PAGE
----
However, market signals are not always efficient in ensuring that all energy needs are met and environmental priorities are respected.  


Many believe that the energy sector is not currently on a sustainable path while others believe that, if the energy sector is evolving on a sustainable path, it could move along it more quickly.  


Both opinions converge in a strong consensus that new policy departures and remedial action are needed.  


Although we expect no major problem in providing the energy that will be necessary to sustain the rates of economic growth that one might realistically expect in the coming decades, the current situation is characterized by distributional inequalities and detrimental impacts on the global, regional and local environment and on human health. 



The myriad components of these water-related problems need to be addressed by governments and peoples acting together. 


Without such action, our children and our children's children may confront a planet running dry. 'Business as usual is not an option'.  


Alternative approaches are needed - approaches which deploy both tried and experimental solutions in a visionary, dynamic and courageous way.  


The range of actions needed is as diverse as the problems large and small, and the settings in which they are found. Innovation is needed in institutional arrangements, in technologies and in financing.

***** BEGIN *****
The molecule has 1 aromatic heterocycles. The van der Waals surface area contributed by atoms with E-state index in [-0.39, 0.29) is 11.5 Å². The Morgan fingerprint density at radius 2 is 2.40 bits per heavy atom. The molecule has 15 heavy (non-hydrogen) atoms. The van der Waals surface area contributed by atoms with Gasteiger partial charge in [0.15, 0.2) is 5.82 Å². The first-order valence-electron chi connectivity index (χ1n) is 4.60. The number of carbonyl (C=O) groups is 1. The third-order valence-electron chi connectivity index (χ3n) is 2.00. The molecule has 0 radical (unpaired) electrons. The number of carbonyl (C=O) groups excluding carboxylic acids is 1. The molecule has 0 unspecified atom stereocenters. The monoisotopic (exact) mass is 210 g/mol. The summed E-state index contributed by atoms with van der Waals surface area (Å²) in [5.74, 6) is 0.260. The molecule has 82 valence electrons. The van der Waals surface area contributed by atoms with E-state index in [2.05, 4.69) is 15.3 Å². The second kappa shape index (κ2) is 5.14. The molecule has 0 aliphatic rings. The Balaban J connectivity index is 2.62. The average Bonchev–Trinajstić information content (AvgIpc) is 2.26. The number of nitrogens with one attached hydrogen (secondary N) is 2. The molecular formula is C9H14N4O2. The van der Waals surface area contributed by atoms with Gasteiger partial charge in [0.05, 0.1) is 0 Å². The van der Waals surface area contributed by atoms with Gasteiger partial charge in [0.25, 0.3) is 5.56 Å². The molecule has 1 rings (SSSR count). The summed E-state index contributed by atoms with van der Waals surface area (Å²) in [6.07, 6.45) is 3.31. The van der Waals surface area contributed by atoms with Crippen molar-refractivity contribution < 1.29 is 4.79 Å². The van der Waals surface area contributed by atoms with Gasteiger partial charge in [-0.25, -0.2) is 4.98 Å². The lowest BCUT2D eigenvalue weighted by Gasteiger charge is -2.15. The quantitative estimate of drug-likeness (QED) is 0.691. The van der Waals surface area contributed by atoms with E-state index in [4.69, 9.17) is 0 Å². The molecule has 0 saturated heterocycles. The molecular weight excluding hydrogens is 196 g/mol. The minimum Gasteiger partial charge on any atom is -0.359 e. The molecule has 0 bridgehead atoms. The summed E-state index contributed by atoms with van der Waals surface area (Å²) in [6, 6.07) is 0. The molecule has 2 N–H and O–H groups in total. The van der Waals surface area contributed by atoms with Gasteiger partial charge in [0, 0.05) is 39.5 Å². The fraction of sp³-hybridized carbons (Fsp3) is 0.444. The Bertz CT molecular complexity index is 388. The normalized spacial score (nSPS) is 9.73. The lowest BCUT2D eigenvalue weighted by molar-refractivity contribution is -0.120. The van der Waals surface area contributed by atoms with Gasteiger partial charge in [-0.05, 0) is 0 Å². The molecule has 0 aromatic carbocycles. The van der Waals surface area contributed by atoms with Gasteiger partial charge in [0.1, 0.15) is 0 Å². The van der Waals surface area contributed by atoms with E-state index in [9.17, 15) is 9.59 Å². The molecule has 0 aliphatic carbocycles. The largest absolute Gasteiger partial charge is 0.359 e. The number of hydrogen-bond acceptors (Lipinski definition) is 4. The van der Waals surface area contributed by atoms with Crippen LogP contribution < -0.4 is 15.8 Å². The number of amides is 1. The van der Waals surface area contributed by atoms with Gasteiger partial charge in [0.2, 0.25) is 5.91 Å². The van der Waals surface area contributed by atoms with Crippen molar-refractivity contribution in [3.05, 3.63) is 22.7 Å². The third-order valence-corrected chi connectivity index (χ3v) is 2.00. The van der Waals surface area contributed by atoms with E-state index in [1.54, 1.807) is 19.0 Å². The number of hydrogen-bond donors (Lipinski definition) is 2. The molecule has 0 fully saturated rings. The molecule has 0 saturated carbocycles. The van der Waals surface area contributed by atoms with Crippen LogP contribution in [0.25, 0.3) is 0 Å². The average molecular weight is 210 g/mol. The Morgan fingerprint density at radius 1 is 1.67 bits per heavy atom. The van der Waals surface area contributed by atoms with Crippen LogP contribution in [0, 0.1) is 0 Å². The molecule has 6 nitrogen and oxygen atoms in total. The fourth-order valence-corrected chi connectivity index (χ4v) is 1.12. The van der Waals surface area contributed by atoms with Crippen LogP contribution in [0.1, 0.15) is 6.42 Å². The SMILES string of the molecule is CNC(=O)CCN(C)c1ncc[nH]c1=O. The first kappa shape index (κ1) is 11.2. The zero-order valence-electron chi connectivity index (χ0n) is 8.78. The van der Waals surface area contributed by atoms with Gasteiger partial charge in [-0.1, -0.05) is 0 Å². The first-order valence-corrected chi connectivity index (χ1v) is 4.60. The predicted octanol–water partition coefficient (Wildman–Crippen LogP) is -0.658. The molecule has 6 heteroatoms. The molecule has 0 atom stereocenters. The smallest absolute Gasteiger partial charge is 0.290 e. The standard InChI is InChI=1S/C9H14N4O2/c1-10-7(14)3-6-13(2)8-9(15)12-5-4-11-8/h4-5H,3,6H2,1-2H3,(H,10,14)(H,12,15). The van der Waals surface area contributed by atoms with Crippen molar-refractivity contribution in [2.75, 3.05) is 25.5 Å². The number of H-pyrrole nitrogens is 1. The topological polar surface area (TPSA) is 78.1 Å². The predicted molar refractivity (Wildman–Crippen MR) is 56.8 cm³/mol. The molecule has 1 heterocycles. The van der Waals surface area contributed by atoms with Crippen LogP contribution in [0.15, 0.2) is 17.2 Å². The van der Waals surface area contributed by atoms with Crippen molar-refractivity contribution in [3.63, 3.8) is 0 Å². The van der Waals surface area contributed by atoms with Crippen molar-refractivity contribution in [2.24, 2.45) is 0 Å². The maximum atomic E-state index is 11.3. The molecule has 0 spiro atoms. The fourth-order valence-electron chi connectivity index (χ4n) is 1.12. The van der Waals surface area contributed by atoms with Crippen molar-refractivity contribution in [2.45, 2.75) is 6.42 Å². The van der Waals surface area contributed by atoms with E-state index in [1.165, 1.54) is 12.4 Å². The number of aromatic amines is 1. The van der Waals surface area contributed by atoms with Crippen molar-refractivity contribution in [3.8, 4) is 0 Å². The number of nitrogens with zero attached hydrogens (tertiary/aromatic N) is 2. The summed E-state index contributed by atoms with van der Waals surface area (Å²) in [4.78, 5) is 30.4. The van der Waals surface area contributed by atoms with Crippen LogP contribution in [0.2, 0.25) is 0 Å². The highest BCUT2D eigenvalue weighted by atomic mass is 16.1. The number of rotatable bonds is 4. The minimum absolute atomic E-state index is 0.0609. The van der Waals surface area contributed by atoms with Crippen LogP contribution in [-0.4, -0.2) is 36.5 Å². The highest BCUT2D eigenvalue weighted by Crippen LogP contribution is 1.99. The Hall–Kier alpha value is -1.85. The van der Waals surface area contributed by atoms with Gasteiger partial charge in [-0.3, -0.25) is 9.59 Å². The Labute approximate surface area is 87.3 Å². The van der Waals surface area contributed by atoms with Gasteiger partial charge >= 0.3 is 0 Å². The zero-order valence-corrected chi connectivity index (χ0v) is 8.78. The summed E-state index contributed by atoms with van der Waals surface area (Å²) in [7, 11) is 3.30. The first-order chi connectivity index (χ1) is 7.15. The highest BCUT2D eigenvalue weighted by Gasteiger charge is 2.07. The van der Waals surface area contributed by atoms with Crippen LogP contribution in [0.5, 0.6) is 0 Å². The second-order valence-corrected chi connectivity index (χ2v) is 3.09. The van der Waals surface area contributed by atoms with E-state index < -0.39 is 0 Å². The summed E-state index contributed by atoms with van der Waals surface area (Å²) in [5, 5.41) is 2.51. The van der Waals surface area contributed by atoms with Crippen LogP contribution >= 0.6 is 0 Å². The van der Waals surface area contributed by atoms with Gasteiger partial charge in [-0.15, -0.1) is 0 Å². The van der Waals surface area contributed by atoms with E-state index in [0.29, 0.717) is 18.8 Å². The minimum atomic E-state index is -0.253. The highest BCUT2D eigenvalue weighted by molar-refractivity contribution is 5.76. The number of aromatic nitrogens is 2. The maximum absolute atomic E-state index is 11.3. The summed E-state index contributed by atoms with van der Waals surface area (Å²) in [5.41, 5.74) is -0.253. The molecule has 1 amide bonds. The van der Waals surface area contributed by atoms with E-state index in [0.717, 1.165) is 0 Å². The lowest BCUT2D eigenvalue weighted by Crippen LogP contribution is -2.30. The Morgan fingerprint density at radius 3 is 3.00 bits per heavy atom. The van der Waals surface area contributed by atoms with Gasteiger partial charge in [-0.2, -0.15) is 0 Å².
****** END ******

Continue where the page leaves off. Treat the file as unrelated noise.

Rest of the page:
To plan and implement these actions requires a dramatic change in attitudes governing water-related policy and decision-making, and in the availability and application of investment funds. 



Increased reliance on free enterprise, open markets and competition implies less detailed governmental regulation. 


At the same time, an orderly, stable society able to prosper economically from private entrepreneurship requires a framework of essential rules administered impartially by strong, efficient and transparent government - the "essence of good governance".  


Governments and business must work closely together to design the multilateral rules for the rapidly emerging global marketplace. 


Clearly, there are a great number of challenges for providing sustainable access to the world's energy and water resources.  


In the context of a secure and predictable investment framework, business and industry will be able to furnish not only financing, but creativity and ideas necessary for building a sustainable future. 


Key Conditions for Investment: 

In order to marshal significant private (as well as institutional) investment funds, a basic framework to ensure security and predictability of the investment must be in place.  


This framework is generally outlined as: 

Political and economic stability to provide reasonable predictability for making business decisions and mitigate unacceptable levels of risk;  


Governments which basically facilitate doing business, and eschew harassment and arbitrary intervention;  


Presence of a functioning legal framework and process, security of property and persons, enforceability of contracts, and reliable dispute settlement frameworks;